Alison qualified from the University of Liverpool School of Veterinary Science in 2009. She spent 4 years in equine practice in Yorkshire and Essex before moving to the United States to complete a two-year Fellowship in equine medicine and field service at the University of California, Davis. She then returned to the UK in 2015, and worked in a first opinion practice in Hampshire. Alison joined the University of Surrey School of Veterinary Medicine in January 2018 as a Teaching Fellow in equine clinical studies.
OBJECTIVE To investigate the impact of age and inferred prior vaccination history on the persistence of vaccine-induced antibody against rabies in horses.
DESIGN Serologic response evaluation.
ANIMALS 48 horses with an undocumented vaccination history.
PROCEDURES Horses were vaccinated against rabies once. Blood samples were collected prior to vaccination, 3 to 7 weeks after vaccination, and at 6-month intervals for 2 to 3 years. Serum rabies virus–neutralizing antibody (RVNA) values were measured. An RVNA value of ≥ 0.5 U/mL was used to define a predicted protective immune response on the basis of World Health Organization recommendations for humans. Values were compared between horses < 20 and ≥ 20 years of age and between horses inferred to have been previously vaccinated and those inferred to be immunologically naïve.
RESULTS A protective RVNA value (≥ 0.5 U/mL) was maintained for 2 to 3 years in horses inferred to have been previously vaccinated on the basis of prevaccination RVNA values. No significant difference was evident in response to rabies vaccination or duration of protective RVNA values between horses < 20 and ≥ 20 years of age. Seven horses were poor responders to vaccination. Significant differences were identified between horses inferred to have been previously vaccinated and horses inferred to be naïve prior to the study.
CONCLUSIONS AND CLINICAL RELEVANCE A rabies vaccination interval > 1 year may be appropriate for previously vaccinated horses but not for horses vaccinated only once. Additional research is required to confirm this finding and characterize the optimal primary dose series for rabies vaccination.
A 14-year-old Quarter Horse was examined for a draining tract of 8 months’ duration on the right mandible that was non-responsive to antibiotic therapy and surgical therapy. Further investigation and subsequent treatment with sialoendoscopy and ultrasonography were performed to relieve an obstruction of plant awns in the mandibular salivary duct.
This study aimed to assess the effect of lateral heel studs on foot–ground interaction in the horse by quantifying foot slip during stance whilst cantering on a grass surface. It was hypothesised that using studs would decrease foot slip distance on the ground conditions tested. Nine horses were ridden with and without a stud placed laterally in the shoe of each of the 4 feet. High speed video-analysis was used to track hoof markers and to provide data quantifying foot slip distance, slip duration and stance duration. Using studs resulted in a significant decrease in foot slip distance in all four limbs (all P values < 0.004). The magnitude of the difference in slip distance with and without studs was greatest in the trailing limbs.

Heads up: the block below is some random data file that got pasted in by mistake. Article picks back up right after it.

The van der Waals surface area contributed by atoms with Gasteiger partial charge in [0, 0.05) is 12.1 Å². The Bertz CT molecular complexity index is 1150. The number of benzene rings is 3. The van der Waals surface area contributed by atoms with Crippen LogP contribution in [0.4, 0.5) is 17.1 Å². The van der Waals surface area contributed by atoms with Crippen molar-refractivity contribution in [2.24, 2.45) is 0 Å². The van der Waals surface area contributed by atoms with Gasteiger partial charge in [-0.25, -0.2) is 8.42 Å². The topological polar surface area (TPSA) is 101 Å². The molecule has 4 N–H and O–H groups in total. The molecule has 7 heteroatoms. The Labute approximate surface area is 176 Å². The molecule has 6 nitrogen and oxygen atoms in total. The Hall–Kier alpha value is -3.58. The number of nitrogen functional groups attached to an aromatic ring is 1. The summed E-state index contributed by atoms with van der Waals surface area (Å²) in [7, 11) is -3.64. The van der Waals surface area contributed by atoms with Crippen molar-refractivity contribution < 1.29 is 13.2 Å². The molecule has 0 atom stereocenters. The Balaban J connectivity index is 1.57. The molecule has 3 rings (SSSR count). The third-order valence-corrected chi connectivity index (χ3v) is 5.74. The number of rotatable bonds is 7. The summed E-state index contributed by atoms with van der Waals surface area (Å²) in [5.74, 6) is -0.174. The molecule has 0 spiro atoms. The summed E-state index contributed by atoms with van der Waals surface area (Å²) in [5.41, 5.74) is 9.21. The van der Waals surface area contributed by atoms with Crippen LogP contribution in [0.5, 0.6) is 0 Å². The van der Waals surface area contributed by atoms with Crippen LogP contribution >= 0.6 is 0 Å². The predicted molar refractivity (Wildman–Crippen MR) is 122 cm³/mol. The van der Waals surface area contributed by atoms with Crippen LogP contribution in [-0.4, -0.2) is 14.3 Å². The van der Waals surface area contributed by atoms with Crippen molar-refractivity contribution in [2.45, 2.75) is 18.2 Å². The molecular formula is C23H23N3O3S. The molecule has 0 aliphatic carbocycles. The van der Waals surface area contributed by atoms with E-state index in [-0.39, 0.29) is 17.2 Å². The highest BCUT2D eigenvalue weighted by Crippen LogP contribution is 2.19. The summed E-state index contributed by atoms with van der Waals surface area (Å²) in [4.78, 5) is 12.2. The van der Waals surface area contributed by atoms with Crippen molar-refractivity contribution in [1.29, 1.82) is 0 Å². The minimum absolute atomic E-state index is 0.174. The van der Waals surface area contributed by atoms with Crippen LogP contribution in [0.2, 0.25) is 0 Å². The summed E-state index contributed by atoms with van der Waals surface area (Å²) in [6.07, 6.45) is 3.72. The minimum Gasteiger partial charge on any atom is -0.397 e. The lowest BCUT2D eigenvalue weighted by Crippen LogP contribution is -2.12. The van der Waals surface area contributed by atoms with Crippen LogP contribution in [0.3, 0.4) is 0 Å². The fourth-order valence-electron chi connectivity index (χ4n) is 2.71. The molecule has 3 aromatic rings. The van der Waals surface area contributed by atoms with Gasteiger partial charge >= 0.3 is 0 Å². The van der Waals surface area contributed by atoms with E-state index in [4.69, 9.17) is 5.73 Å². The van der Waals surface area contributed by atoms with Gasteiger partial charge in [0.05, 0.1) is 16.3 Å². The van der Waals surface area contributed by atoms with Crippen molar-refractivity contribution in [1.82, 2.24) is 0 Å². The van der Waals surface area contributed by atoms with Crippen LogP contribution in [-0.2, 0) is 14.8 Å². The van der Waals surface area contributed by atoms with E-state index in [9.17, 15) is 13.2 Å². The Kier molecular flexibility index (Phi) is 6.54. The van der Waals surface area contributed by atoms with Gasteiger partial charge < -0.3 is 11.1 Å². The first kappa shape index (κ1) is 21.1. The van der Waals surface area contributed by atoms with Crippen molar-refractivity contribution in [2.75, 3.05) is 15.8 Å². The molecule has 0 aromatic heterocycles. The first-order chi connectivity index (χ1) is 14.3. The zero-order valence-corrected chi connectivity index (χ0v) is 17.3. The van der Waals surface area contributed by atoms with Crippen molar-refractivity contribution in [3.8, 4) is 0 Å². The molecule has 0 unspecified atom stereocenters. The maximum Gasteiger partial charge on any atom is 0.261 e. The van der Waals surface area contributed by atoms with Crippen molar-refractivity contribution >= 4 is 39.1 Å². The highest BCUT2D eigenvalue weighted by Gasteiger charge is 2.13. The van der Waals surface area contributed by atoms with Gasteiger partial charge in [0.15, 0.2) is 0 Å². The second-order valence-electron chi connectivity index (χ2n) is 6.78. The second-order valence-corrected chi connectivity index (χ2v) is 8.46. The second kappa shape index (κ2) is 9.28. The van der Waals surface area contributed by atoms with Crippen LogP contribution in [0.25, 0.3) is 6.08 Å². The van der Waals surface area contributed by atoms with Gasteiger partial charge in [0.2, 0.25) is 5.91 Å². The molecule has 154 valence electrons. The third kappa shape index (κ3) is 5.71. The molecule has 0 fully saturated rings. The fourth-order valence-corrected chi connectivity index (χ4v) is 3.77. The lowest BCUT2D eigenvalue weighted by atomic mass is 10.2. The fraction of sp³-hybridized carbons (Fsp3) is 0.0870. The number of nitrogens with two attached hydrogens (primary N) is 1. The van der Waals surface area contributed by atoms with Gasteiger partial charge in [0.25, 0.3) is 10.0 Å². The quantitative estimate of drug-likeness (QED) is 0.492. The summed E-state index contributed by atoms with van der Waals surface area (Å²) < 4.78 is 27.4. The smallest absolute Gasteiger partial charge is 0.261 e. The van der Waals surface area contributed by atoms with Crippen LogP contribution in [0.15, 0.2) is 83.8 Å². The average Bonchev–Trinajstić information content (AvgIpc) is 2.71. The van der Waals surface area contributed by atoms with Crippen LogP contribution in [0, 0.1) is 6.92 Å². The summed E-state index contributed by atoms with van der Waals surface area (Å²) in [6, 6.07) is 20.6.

The results supported the hypothesis that using studs will decrease foot slip distance in horses cantering on a grass surface, and additionally, highlights that stud efficacy may vary between limbs. The decrease in slip distance with studs demonstrated increased traction and a more stable foot–ground interaction, although this may cause a concomitant increase in the required energy dissipation, either within the limb or via surface deformation. The effect of repetitive usage of studs in the aetiology of musculoskeletal conditions should therefore be investigated further.
Simulation in veterinary education is an important means of providing a safe, welfare-friendly way for students to hone their skills prior to performing procedures on live animals. Students may not get many chances to practice passing a nasogastric tube and checking for reflux in live horses during clinical rotations and extra-mural studies. A low-cost equine nasogastric intubation model was created at the University of Surrey, allowing students to practice passing a tube and checking for reflux. Thirty-two equine veterinarians evaluated the model for realism, and its potential usefulness in teaching. Veterinarians found the model to be realistic, supported its use as a teaching aid, and provided helpful feedback for possible improvements. In addition, 83 year 4 veterinary students rated their level of confidence before and after using the model for nine specific aspects of nasogastric intubation. Students showed significantly increased confidence levels in all nine aspects after using the model, and reported that they appreciated being able to practice the skill in a safe environment prior to performing it on a live horse. The results of this study suggest that both clinicians and students considered that this model has educational value, which supports its use for training veterinary students prior to clinical placements. The model provides an affordable, robust educational aid that can be used in clinical skills teaching, increases student confidence, and allows students to practice the skill repeatedly.